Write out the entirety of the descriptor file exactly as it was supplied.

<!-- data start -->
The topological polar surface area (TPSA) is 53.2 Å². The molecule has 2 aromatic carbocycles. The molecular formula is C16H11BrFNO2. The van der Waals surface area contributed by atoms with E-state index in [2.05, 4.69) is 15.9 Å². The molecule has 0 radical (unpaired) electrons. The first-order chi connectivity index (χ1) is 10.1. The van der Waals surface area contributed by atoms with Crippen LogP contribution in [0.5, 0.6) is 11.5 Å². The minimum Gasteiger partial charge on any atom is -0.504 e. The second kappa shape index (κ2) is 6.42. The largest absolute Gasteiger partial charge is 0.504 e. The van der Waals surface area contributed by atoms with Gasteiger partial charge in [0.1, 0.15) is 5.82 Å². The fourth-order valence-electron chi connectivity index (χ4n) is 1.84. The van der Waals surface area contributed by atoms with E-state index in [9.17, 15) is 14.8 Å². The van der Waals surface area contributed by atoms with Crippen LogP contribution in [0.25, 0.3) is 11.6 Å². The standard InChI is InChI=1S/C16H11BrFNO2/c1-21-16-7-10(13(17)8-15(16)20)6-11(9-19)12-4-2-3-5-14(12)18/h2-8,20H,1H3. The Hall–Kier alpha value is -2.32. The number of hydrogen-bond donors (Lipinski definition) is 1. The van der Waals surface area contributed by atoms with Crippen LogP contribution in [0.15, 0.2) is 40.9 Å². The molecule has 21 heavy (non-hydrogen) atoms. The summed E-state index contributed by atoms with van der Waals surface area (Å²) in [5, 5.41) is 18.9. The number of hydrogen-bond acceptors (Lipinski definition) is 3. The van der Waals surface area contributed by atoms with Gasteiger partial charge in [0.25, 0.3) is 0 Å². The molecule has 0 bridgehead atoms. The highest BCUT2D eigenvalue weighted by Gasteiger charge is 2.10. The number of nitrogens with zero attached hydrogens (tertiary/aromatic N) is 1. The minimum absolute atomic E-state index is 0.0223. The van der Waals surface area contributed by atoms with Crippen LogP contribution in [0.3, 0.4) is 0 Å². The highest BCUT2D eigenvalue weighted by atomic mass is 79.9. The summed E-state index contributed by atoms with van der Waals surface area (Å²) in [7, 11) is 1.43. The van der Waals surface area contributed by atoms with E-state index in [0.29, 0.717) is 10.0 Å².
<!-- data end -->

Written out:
The topological polar surface area (TPSA) is 53.2 Å². The molecule has 2 aromatic carbocycles. The molecular formula is C16H11BrFNO2. The van der Waals surface area contributed by atoms with E-state index in [2.05, 4.69) is 15.9 Å². The molecule has 0 radical (unpaired) electrons. The first-order chi connectivity index (χ1) is 10.1. The van der Waals surface area contributed by atoms with Crippen LogP contribution in [0.5, 0.6) is 11.5 Å². The minimum Gasteiger partial charge on any atom is -0.504 e. The second kappa shape index (κ2) is 6.42. The largest absolute Gasteiger partial charge is 0.504 e. The van der Waals surface area contributed by atoms with Gasteiger partial charge in [0.1, 0.15) is 5.82 Å². The fourth-order valence-electron chi connectivity index (χ4n) is 1.84. The van der Waals surface area contributed by atoms with E-state index in [9.17, 15) is 14.8 Å². The van der Waals surface area contributed by atoms with Crippen LogP contribution in [0.25, 0.3) is 11.6 Å². The standard InChI is InChI=1S/C16H11BrFNO2/c1-21-16-7-10(13(17)8-15(16)20)6-11(9-19)12-4-2-3-5-14(12)18/h2-8,20H,1H3. The Hall–Kier alpha value is -2.32. The number of hydrogen-bond donors (Lipinski definition) is 1. The van der Waals surface area contributed by atoms with Crippen LogP contribution in [0.15, 0.2) is 40.9 Å². The molecule has 21 heavy (non-hydrogen) atoms. The summed E-state index contributed by atoms with van der Waals surface area (Å²) in [5, 5.41) is 18.9. The number of hydrogen-bond acceptors (Lipinski definition) is 3. The van der Waals surface area contributed by atoms with Gasteiger partial charge in [0.25, 0.3) is 0 Å². The molecule has 0 bridgehead atoms. The highest BCUT2D eigenvalue weighted by Gasteiger charge is 2.10. The number of nitrogens with zero attached hydrogens (tertiary/aromatic N) is 1. The minimum absolute atomic E-state index is 0.0223. The van der Waals surface area contributed by atoms with Crippen LogP contribution in [0.3, 0.4) is 0 Å². The highest BCUT2D eigenvalue weighted by atomic mass is 79.9. The summed E-state index contributed by atoms with van der Waals surface area (Å²) in [7, 11) is 1.43. The van der Waals surface area contributed by atoms with E-state index in [0.29, 0.717) is 10.0 Å².